Analysis of 772 complete severe acute respiratory syndrome coronavirus 2 (SARS-CoV-2) genomes from early in the Boston-area epidemic revealed numerous introductions of the virus, a small number of which led to most cases. The data revealed two superspreading events. One, in a skilled nursing facility, led to rapid transmission and significant mortality in this vulnerable population but little broader spread, whereas other introductions into the facility had little effect. The second, at an international business conference, produced sustained community transmission and was exported, resulting in extensive regional, national, and international spread. The two events also differed substantially in the genetic variation they generated, suggesting varying transmission dynamics in superspreading events. Our results show how genomic epidemiology can help to understand the link between individual clusters and wider community spread.


Subject(s)
COVID-19/epidemiology , Genome, Viral , Phylogeny , SARS-CoV-2/genetics , Boston/epidemiology , COVID-19/transmission , Disease Outbreaks , Epidemiological Monitoring , Humans
17.
Sci Total Environ ; 805: 150121, 2022 Jan 20.
Article in English | MEDLINE | ID: covidwho-1386609

ABSTRACT

Current estimates of COVID-19 prevalence are largely based on symptomatic, clinically diagnosed cases. The existence of a large number of undiagnosed infections hampers population-wide investigation of viral circulation. Here, we quantify the SARS-CoV-2 concentration and track its dynamics in wastewater at a major urban wastewater treatment facility in Massachusetts, between early January and May 2020. SARS-CoV-2 was first detected in wastewater on March 3. SARS-CoV-2 RNA concentrations in wastewater correlated with clinically diagnosed new COVID-19 cases, with the trends appearing 4-10 days earlier in wastewater than in clinical data. We inferred viral shedding dynamics by modeling wastewater viral load as a convolution of back-dated new clinical cases with the average population-level viral shedding function. The inferred viral shedding function showed an early peak, likely before symptom onset and clinical diagnosis, consistent with emerging clinical and experimental evidence. This finding suggests that SARS-CoV-2 concentrations in wastewater may be primarily driven by viral shedding early in infection. This work shows that longitudinal wastewater analysis can be used to identify trends in disease transmission in advance of clinical case reporting, and infer early viral shedding dynamics for newly infected individuals, which are difficult to capture in clinical investigations.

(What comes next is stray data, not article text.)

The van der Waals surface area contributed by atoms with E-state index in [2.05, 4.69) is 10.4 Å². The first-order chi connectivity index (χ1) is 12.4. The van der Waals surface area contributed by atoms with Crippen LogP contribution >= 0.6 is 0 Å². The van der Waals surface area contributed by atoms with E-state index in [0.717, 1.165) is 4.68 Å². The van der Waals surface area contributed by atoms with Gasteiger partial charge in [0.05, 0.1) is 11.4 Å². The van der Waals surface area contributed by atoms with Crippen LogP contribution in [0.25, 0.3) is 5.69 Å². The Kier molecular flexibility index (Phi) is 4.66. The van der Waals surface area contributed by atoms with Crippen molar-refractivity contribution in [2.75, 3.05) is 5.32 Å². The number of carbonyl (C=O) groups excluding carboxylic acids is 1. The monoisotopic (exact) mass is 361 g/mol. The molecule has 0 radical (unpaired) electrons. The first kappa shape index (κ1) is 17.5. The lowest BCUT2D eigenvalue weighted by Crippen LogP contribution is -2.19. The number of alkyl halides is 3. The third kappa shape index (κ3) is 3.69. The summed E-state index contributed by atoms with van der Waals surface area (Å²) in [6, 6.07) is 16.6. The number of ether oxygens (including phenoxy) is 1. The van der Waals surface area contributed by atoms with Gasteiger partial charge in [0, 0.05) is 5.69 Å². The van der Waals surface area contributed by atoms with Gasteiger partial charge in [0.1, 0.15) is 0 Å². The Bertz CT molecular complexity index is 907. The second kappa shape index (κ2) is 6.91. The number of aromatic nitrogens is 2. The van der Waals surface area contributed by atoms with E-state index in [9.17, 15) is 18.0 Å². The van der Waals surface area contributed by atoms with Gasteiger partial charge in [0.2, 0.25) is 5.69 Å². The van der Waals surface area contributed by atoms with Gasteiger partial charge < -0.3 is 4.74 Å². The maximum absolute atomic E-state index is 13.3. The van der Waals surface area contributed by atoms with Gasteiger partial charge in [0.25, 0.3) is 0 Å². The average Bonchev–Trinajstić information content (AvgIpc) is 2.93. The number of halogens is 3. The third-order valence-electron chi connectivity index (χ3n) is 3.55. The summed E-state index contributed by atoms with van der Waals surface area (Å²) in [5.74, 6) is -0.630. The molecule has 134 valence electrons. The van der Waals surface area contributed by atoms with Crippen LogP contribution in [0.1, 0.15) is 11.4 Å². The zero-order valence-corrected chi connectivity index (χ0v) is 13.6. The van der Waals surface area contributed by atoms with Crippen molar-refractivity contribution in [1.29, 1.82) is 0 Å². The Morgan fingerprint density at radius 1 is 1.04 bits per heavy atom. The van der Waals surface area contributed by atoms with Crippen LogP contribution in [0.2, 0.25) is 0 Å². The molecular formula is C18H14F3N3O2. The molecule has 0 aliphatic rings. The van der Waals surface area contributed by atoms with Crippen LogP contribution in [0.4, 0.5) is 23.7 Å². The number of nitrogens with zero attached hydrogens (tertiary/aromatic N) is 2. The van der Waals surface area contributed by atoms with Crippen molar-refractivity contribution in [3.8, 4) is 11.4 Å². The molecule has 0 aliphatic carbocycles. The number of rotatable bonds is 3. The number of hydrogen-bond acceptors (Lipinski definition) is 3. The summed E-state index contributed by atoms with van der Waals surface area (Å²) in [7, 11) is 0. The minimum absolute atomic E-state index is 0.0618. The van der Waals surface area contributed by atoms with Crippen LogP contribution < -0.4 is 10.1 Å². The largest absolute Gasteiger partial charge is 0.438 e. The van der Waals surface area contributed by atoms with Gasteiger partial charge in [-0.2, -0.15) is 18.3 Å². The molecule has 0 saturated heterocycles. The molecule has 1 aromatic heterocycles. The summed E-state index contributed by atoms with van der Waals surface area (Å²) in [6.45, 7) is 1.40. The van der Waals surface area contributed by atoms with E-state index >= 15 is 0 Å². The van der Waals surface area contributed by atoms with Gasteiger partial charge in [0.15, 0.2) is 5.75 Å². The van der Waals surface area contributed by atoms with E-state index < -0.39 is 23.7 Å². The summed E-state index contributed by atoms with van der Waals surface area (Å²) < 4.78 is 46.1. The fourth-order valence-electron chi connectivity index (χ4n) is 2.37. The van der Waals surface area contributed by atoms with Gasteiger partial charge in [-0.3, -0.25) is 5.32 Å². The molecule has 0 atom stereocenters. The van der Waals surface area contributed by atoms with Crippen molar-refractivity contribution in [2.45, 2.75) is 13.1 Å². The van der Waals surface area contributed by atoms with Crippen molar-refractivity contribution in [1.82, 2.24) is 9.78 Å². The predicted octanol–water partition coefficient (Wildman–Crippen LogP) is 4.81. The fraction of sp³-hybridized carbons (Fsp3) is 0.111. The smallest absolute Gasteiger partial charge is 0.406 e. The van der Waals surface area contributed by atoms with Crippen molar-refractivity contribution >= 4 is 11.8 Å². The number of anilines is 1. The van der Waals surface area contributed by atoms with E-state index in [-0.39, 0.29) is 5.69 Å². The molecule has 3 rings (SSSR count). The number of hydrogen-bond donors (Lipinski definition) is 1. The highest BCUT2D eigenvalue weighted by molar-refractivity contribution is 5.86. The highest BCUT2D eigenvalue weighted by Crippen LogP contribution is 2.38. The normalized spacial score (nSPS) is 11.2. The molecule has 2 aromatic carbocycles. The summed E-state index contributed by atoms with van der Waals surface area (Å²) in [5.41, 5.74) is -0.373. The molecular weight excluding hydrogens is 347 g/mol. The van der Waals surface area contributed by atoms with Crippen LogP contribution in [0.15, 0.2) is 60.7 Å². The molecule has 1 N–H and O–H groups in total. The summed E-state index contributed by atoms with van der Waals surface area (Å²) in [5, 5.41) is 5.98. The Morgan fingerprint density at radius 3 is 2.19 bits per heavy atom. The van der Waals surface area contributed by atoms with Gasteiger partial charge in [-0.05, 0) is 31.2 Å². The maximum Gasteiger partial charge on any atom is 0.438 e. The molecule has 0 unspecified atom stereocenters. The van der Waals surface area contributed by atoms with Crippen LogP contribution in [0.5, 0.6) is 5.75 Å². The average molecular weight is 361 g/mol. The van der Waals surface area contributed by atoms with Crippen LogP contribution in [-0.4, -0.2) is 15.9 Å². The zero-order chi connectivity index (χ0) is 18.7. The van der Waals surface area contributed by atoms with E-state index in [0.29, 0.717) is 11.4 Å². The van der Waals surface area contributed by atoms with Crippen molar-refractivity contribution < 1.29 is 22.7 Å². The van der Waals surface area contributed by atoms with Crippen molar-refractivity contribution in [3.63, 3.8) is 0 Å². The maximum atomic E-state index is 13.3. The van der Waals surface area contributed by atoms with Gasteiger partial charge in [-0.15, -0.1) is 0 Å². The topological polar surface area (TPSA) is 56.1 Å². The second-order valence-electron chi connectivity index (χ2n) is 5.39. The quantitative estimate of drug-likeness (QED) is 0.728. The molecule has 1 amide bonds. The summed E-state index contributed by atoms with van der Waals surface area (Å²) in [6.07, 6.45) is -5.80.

Subject(s)
COVID-19 , SARS-CoV-2 , Humans , RNA, Viral , Virus Shedding , Waste Water
18.
Cell Host Microbe ; 29(7): 1048-1051, 2021 07 14.
Article in English | MEDLINE | ID: covidwho-1309196

ABSTRACT

If enough individuals in a population are immune to a pathogen, it cannot cause an outbreak. Deliberately seeking such herd immunity through infection during a potentially lethal pandemic is contrary to all principles of public health, given the potential for uncontrolled outbreaks and risks to vulnerable populations.


Subject(s)
COVID-19/immunology , Immunity, Herd , Pandemics , COVID-19/transmission , COVID-19 Vaccines , Disease Outbreaks , Humans , Public Health , SARS-CoV-2 , Vaccination
19.
BMC Med ; 19(1): 162, 2021 07 13.
Article in English | MEDLINE | ID: covidwho-1308097

ABSTRACT